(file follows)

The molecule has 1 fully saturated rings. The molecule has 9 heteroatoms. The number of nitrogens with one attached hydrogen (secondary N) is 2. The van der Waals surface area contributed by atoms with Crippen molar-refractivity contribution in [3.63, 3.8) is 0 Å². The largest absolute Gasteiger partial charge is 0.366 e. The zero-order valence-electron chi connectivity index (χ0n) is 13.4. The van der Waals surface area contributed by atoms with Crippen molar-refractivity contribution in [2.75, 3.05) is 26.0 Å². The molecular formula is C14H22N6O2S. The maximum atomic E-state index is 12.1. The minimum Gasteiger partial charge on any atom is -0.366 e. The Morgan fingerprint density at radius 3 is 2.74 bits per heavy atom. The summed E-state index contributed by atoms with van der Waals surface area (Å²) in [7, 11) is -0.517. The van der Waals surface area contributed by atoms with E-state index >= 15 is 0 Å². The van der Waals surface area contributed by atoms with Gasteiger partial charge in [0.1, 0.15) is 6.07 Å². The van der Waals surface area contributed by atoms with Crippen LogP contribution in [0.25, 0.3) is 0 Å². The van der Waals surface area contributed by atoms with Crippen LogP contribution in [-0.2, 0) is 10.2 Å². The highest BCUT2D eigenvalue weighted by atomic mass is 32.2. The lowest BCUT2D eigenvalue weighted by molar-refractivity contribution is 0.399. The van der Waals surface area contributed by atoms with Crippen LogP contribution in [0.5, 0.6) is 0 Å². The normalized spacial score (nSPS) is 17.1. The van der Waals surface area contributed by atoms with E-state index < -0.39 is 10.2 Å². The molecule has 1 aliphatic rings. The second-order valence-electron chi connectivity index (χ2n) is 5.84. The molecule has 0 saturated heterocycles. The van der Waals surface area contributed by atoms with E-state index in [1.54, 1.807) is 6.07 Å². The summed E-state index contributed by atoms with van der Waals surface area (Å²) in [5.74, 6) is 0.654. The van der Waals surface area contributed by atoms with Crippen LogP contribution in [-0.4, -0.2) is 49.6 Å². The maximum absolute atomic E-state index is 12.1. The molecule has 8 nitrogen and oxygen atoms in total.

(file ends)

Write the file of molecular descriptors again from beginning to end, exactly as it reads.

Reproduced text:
The molecule has 1 fully saturated rings. The molecule has 9 heteroatoms. The number of nitrogens with one attached hydrogen (secondary N) is 2. The van der Waals surface area contributed by atoms with Crippen molar-refractivity contribution in [3.63, 3.8) is 0 Å². The largest absolute Gasteiger partial charge is 0.366 e. The zero-order valence-electron chi connectivity index (χ0n) is 13.4. The van der Waals surface area contributed by atoms with Crippen molar-refractivity contribution in [2.75, 3.05) is 26.0 Å². The molecular formula is C14H22N6O2S. The maximum atomic E-state index is 12.1. The minimum Gasteiger partial charge on any atom is -0.366 e. The Morgan fingerprint density at radius 3 is 2.74 bits per heavy atom. The summed E-state index contributed by atoms with van der Waals surface area (Å²) in [7, 11) is -0.517. The van der Waals surface area contributed by atoms with E-state index >= 15 is 0 Å². The van der Waals surface area contributed by atoms with Gasteiger partial charge in [0.1, 0.15) is 6.07 Å². The van der Waals surface area contributed by atoms with Crippen LogP contribution in [0.25, 0.3) is 0 Å². The van der Waals surface area contributed by atoms with Crippen LogP contribution in [-0.2, 0) is 10.2 Å². The highest BCUT2D eigenvalue weighted by atomic mass is 32.2. The lowest BCUT2D eigenvalue weighted by molar-refractivity contribution is 0.399. The van der Waals surface area contributed by atoms with Crippen LogP contribution in [0.5, 0.6) is 0 Å². The normalized spacial score (nSPS) is 17.1. The van der Waals surface area contributed by atoms with E-state index < -0.39 is 10.2 Å². The molecule has 1 aliphatic rings. The second-order valence-electron chi connectivity index (χ2n) is 5.84. The molecule has 0 saturated heterocycles. The van der Waals surface area contributed by atoms with E-state index in [1.54, 1.807) is 6.07 Å². The summed E-state index contributed by atoms with van der Waals surface area (Å²) in [5.74, 6) is 0.654. The van der Waals surface area contributed by atoms with Crippen LogP contribution in [-0.4, -0.2) is 49.6 Å². The maximum absolute atomic E-state index is 12.1. The molecule has 8 nitrogen and oxygen atoms in total.